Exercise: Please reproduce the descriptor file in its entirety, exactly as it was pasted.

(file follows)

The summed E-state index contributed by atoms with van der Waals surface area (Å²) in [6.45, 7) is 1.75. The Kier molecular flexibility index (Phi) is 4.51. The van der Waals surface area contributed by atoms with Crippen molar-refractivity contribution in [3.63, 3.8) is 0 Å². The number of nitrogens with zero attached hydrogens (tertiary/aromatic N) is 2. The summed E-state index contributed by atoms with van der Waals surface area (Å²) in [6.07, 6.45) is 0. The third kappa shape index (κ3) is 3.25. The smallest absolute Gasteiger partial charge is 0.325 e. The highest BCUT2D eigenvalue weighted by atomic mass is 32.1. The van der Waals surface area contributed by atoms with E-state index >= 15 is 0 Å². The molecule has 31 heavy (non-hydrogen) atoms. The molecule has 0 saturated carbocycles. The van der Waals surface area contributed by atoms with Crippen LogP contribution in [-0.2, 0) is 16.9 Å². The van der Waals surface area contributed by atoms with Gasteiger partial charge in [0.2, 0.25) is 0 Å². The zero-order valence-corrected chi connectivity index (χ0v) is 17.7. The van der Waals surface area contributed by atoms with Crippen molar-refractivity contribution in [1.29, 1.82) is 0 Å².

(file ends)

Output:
The summed E-state index contributed by atoms with van der Waals surface area (Å²) in [6.45, 7) is 1.75. The Kier molecular flexibility index (Phi) is 4.51. The van der Waals surface area contributed by atoms with Crippen molar-refractivity contribution in [3.63, 3.8) is 0 Å². The number of nitrogens with zero attached hydrogens (tertiary/aromatic N) is 2. The summed E-state index contributed by atoms with van der Waals surface area (Å²) in [6.07, 6.45) is 0. The third kappa shape index (κ3) is 3.25. The smallest absolute Gasteiger partial charge is 0.325 e. The highest BCUT2D eigenvalue weighted by atomic mass is 32.1. The van der Waals surface area contributed by atoms with E-state index >= 15 is 0 Å². The molecule has 31 heavy (non-hydrogen) atoms. The molecule has 0 saturated carbocycles. The van der Waals surface area contributed by atoms with Crippen LogP contribution in [-0.2, 0) is 16.9 Å². The van der Waals surface area contributed by atoms with Gasteiger partial charge in [0.2, 0.25) is 0 Å². The zero-order valence-corrected chi connectivity index (χ0v) is 17.7. The van der Waals surface area contributed by atoms with Crippen molar-refractivity contribution in [1.29, 1.82) is 0 Å².